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Jpn J Physiol. 1989;39(4):559-70.

Compliance changes of the gastrointestinal tract in streptozotocin-induced diabetic rats.

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1
Department of Physiology, Niigata University School of Medicine, Japan.

Abstract

In order to elucidate diabetic gastrointestinal disorders, we measured the length, diameter, volume, and intraluminal pressure of the isolated segments of the duodenum, jejunum, ileum, and proximal colon during injection of Tyrode's solution into them, as well as wet weight. Wet weight of the stomach and of each intestinal segment of 3 cm length were similar between normal and diabetic preparations, except the duodenum. Wet weight of the diabetic duodenum was significantly heavier than that of normal. However, capacity of all diabetic gastrointestinal segments was significantly larger than that of normal ones, even after corrected for wet weight (ml/g wet weight). During saline injection, normal intestinal segments were more easily distended longitudinally than circumferentially. Contrarily, diabetic ones were distended more circumferentially than normal, as well as longitudinally. Pressure-volume relationships showed that pressure inside of the diabetic gastrointestinal tract increased much more moderately than that of normal one according to volume increase during saline injection. Similarly, tension inside of diabetic intestinal segments increased much more moderately than that of normal ones. Chord and slope compliance of diabetic gastrointestinal tract was generally larger than those of normal one. Histologically, there are no remarkable differences in cross-sectional area between normal and diabetic intestinal segments after usual fixation without intraluminal fixative injection. However, diabetic segments were much more remarkably dilated than normals were, when fixed after fixative injection. Greater compliance or distensibility of the diabetic gastrointestinal tract seemed to be one basic ground for dilatation, atony, larger appearance, transit delay, and motile disorders of the diabetic gastrointestinal tract.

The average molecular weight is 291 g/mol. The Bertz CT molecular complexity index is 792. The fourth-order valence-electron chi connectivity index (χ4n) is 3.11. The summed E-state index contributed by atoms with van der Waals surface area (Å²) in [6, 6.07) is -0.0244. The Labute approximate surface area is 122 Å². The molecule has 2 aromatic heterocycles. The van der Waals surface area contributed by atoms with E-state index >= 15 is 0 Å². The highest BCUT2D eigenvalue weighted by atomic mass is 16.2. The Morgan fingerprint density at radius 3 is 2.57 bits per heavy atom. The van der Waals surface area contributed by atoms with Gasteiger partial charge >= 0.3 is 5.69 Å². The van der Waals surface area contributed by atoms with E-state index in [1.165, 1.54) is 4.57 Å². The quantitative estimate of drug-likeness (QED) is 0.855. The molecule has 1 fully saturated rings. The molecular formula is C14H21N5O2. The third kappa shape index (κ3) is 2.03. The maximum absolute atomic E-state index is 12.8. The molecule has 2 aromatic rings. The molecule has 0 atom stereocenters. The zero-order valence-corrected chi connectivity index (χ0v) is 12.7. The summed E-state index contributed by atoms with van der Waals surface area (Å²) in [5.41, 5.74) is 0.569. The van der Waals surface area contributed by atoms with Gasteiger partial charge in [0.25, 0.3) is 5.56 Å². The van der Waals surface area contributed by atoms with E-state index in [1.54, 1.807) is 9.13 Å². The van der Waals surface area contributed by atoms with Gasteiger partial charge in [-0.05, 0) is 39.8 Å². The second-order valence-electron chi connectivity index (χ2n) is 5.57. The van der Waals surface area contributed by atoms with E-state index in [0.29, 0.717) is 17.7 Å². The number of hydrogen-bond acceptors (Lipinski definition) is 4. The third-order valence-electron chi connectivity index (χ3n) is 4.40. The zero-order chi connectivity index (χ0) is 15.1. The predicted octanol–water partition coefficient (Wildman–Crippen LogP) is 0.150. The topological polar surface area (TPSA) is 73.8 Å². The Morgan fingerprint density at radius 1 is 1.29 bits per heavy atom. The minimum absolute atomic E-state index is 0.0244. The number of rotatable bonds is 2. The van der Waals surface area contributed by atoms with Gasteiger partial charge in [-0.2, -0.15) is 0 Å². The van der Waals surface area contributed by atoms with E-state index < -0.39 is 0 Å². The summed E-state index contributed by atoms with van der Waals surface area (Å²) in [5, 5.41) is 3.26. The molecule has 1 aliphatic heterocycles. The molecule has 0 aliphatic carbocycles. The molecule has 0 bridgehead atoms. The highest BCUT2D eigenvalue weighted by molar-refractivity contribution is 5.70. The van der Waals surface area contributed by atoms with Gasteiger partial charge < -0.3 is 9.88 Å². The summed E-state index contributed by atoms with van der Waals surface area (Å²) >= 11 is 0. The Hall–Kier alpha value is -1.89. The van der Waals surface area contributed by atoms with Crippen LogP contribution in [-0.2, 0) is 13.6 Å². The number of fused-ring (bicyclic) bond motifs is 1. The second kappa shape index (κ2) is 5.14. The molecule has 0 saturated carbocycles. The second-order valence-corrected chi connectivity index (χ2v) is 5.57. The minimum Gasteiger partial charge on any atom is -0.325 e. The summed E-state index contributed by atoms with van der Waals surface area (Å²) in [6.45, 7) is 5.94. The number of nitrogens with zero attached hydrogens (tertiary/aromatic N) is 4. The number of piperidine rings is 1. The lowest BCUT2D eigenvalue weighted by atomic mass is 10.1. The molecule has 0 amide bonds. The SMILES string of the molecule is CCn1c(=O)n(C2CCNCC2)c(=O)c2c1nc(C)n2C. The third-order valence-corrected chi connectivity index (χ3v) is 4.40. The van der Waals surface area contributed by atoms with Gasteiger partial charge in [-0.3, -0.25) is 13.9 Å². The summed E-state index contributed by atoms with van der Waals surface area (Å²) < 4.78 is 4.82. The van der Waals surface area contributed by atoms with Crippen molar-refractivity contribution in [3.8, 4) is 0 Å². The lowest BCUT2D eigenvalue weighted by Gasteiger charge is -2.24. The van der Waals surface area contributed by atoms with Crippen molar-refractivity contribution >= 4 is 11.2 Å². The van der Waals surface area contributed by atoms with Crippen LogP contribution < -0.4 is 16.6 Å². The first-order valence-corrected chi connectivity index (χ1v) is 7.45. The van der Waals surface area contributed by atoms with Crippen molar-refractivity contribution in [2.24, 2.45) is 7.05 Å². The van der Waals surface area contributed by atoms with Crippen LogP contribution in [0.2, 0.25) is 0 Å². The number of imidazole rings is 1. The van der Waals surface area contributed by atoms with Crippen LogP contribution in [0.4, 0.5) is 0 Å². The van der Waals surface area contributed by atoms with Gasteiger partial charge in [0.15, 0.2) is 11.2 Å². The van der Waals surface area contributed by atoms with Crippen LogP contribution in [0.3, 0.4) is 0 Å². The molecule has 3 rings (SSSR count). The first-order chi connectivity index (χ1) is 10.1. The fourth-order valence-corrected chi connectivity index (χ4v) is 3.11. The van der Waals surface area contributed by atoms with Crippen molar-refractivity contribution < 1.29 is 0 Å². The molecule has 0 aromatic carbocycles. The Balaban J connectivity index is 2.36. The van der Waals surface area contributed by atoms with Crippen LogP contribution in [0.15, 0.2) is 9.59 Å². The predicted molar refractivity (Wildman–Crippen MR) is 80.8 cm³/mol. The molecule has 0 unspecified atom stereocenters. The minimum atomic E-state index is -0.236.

PMID:
2532265
[Indexed for MEDLINE]

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